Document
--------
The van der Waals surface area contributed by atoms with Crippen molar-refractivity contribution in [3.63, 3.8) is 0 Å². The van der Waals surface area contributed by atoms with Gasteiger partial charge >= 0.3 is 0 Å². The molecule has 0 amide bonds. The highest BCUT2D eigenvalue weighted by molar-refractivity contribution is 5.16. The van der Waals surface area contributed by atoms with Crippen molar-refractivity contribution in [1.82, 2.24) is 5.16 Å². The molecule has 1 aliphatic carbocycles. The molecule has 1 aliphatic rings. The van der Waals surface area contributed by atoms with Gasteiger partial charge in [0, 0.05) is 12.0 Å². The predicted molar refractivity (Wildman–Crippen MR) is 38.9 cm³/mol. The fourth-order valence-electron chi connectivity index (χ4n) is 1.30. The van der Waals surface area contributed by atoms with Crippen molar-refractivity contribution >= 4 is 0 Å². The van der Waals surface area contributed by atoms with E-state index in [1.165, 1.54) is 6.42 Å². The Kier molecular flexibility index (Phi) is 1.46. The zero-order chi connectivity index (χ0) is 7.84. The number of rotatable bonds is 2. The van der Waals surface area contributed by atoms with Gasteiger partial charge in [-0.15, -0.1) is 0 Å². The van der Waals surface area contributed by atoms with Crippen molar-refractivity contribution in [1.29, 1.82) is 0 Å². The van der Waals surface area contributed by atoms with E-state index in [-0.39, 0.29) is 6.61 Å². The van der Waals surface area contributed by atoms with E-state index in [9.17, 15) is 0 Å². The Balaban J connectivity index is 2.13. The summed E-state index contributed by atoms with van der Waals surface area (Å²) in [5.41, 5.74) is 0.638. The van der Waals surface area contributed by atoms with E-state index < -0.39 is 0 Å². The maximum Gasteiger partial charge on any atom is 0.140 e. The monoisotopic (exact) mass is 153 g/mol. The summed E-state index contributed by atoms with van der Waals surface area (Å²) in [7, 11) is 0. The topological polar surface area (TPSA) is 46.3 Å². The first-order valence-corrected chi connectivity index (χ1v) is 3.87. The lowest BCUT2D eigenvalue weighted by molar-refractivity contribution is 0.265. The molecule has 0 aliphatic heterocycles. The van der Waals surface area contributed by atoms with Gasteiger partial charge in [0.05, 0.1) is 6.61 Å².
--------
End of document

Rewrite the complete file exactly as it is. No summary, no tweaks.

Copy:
The van der Waals surface area contributed by atoms with Crippen molar-refractivity contribution in [3.63, 3.8) is 0 Å². The van der Waals surface area contributed by atoms with Gasteiger partial charge >= 0.3 is 0 Å². The molecule has 0 amide bonds. The highest BCUT2D eigenvalue weighted by molar-refractivity contribution is 5.16. The van der Waals surface area contributed by atoms with Crippen molar-refractivity contribution in [1.82, 2.24) is 5.16 Å². The molecule has 1 aliphatic carbocycles. The molecule has 1 aliphatic rings. The van der Waals surface area contributed by atoms with Gasteiger partial charge in [0, 0.05) is 12.0 Å². The predicted molar refractivity (Wildman–Crippen MR) is 38.9 cm³/mol. The fourth-order valence-electron chi connectivity index (χ4n) is 1.30. The van der Waals surface area contributed by atoms with Crippen molar-refractivity contribution >= 4 is 0 Å². The van der Waals surface area contributed by atoms with E-state index in [1.165, 1.54) is 6.42 Å². The Kier molecular flexibility index (Phi) is 1.46. The zero-order chi connectivity index (χ0) is 7.84. The number of rotatable bonds is 2. The van der Waals surface area contributed by atoms with Gasteiger partial charge in [-0.15, -0.1) is 0 Å². The van der Waals surface area contributed by atoms with Crippen molar-refractivity contribution in [1.29, 1.82) is 0 Å². The van der Waals surface area contributed by atoms with E-state index in [-0.39, 0.29) is 6.61 Å². The van der Waals surface area contributed by atoms with E-state index in [9.17, 15) is 0 Å². The Balaban J connectivity index is 2.13. The summed E-state index contributed by atoms with van der Waals surface area (Å²) in [5.41, 5.74) is 0.638. The van der Waals surface area contributed by atoms with E-state index < -0.39 is 0 Å². The maximum Gasteiger partial charge on any atom is 0.140 e. The monoisotopic (exact) mass is 153 g/mol. The summed E-state index contributed by atoms with van der Waals surface area (Å²) in [7, 11) is 0. The topological polar surface area (TPSA) is 46.3 Å². The first-order valence-corrected chi connectivity index (χ1v) is 3.87. The lowest BCUT2D eigenvalue weighted by molar-refractivity contribution is 0.265. The molecule has 0 aliphatic heterocycles. The van der Waals surface area contributed by atoms with Gasteiger partial charge in [0.05, 0.1) is 6.61 Å².